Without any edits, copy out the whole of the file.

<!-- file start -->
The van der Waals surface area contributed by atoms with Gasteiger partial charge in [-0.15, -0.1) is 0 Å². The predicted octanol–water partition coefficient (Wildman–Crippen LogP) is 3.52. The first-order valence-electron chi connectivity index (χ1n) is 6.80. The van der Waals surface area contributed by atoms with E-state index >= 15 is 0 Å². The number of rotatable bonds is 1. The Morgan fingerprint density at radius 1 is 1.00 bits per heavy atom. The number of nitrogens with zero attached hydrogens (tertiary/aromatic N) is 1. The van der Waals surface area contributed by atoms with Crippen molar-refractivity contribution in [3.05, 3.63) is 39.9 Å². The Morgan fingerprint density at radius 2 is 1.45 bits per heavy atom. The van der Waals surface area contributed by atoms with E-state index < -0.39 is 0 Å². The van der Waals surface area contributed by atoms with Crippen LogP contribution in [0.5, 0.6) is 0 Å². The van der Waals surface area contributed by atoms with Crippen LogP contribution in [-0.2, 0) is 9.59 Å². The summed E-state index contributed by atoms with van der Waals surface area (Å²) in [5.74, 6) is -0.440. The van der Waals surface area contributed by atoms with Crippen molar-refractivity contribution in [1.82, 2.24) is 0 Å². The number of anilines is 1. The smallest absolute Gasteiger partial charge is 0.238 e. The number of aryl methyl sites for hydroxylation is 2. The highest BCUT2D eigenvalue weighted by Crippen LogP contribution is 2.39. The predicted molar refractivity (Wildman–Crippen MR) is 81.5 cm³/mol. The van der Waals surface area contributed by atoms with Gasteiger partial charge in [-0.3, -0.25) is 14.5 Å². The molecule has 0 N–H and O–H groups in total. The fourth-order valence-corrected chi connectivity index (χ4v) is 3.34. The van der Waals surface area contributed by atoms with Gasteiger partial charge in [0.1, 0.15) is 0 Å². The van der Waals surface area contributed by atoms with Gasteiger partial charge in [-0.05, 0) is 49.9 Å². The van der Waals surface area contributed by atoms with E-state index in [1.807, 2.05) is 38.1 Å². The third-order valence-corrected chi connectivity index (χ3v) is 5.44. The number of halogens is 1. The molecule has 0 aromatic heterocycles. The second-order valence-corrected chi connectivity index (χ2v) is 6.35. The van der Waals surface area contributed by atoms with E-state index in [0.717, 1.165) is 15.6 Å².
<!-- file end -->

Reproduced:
The van der Waals surface area contributed by atoms with Gasteiger partial charge in [-0.15, -0.1) is 0 Å². The predicted octanol–water partition coefficient (Wildman–Crippen LogP) is 3.52. The first-order valence-electron chi connectivity index (χ1n) is 6.80. The van der Waals surface area contributed by atoms with E-state index >= 15 is 0 Å². The number of rotatable bonds is 1. The Morgan fingerprint density at radius 1 is 1.00 bits per heavy atom. The number of nitrogens with zero attached hydrogens (tertiary/aromatic N) is 1. The van der Waals surface area contributed by atoms with Crippen molar-refractivity contribution in [3.05, 3.63) is 39.9 Å². The Morgan fingerprint density at radius 2 is 1.45 bits per heavy atom. The van der Waals surface area contributed by atoms with E-state index < -0.39 is 0 Å². The van der Waals surface area contributed by atoms with Crippen LogP contribution in [0.5, 0.6) is 0 Å². The van der Waals surface area contributed by atoms with Crippen LogP contribution in [-0.2, 0) is 9.59 Å². The summed E-state index contributed by atoms with van der Waals surface area (Å²) in [5.74, 6) is -0.440. The van der Waals surface area contributed by atoms with Crippen molar-refractivity contribution in [1.82, 2.24) is 0 Å². The number of anilines is 1. The smallest absolute Gasteiger partial charge is 0.238 e. The number of aryl methyl sites for hydroxylation is 2. The highest BCUT2D eigenvalue weighted by Crippen LogP contribution is 2.39. The predicted molar refractivity (Wildman–Crippen MR) is 81.5 cm³/mol. The van der Waals surface area contributed by atoms with Gasteiger partial charge in [-0.3, -0.25) is 14.5 Å². The molecule has 0 N–H and O–H groups in total. The fourth-order valence-corrected chi connectivity index (χ4v) is 3.34. The van der Waals surface area contributed by atoms with Gasteiger partial charge in [0.1, 0.15) is 0 Å². The van der Waals surface area contributed by atoms with Gasteiger partial charge in [-0.05, 0) is 49.9 Å². The van der Waals surface area contributed by atoms with E-state index in [1.807, 2.05) is 38.1 Å². The third-order valence-corrected chi connectivity index (χ3v) is 5.44. The number of halogens is 1. The molecule has 0 aromatic heterocycles. The second-order valence-corrected chi connectivity index (χ2v) is 6.35. The van der Waals surface area contributed by atoms with E-state index in [0.717, 1.165) is 15.6 Å².